KABUL (Reuters) - The Afghan Taliban threatened on Tuesday to behead U.S. troops in revenge for the massacre of 16 Afghan civilians by a lone American soldier in southern Afghanistan, killings that sparked condemnation and Afghan calls for an early U.S. withdrawal.
"The Islamic Emirate once again warns the American animals that the mujahideen will avenge them, and with the help of Allah will kill and behead your sadistic murderous soldiers," Taliban spokesman Zabihullah Mujahid said in an emailed statement, using the term with which the Islamist group describes itself.
A U.S. Army staff sergeant has been taken into custody, accused of walking off his base in the volatile province of Kandahar in the middle of night and gunning down at least 16 villagers, mostly women and children.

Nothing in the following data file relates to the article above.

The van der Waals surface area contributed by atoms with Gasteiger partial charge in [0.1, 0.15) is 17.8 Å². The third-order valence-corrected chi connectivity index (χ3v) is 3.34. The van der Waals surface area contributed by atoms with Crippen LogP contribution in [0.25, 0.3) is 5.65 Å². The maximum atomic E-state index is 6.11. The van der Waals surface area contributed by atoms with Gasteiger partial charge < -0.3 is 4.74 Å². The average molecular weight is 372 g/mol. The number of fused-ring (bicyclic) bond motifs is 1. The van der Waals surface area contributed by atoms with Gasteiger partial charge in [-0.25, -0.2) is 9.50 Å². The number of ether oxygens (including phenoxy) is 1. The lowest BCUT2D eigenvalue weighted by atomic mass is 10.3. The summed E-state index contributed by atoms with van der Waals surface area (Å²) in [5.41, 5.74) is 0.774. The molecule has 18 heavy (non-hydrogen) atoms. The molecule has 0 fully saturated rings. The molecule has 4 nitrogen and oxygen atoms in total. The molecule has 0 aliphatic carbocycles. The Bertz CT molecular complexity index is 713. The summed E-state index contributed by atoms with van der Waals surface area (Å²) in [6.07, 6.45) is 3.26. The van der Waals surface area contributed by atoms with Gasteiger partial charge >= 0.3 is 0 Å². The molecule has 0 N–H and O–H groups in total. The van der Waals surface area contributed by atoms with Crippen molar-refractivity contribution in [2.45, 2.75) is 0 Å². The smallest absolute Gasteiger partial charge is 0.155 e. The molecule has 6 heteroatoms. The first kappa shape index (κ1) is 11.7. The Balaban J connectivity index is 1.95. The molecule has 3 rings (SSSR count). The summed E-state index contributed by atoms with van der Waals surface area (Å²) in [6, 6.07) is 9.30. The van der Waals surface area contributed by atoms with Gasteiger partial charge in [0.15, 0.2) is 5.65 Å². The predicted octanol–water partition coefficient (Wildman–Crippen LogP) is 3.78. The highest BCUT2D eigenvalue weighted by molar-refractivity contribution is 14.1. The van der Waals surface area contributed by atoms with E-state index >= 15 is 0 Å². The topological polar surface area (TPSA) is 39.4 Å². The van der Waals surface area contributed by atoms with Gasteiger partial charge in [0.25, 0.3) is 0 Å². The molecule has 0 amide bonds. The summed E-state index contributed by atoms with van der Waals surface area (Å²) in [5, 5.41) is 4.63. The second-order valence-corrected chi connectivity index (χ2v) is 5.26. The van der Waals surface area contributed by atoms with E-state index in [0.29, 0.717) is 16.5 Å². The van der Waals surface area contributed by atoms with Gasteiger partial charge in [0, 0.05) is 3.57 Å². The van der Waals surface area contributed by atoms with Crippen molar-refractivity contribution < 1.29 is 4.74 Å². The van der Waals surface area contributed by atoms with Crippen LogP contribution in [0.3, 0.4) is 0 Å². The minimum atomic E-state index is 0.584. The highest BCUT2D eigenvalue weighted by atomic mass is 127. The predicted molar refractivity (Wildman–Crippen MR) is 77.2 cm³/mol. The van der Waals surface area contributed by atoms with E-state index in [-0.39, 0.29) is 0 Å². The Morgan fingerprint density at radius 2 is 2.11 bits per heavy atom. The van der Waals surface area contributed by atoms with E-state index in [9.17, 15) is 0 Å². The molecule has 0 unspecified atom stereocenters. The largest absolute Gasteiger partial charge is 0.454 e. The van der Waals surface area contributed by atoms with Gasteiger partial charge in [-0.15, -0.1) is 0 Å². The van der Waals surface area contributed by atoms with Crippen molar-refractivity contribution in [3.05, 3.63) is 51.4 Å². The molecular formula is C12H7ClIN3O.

A U.S. official said the accused soldier had suffered a traumatic brain injury in Iraq.
The shootings triggered a protest by around 2,000 students in the eastern city of Jalalabad, the first since Sunday's attack, calling for the U.S. soldier to be prosecuted by Afghan authorities in Kandahar.
The demonstrators chanted "Death to America" and demanded Afghan President Hamid Karzai reject plans to sign a strategic pact with Washington that would allow U.S. advisers and possibly special forces to remain beyond a 2014 deadline for foreign combat troops to leave Afghanistan.
U.S. President Barack Obama said the shootings had only increased his determination to get American troops out of Afghanistan.
However, Obama cautioned there should not be a "rush to the exits" for U.S. forces who have been fighting in Afghanistan since 2001 and that the drawdown set for the end of 2014 should be done in a responsible way.
(Reporting by Rob Taylor; Editing by Paul Tait)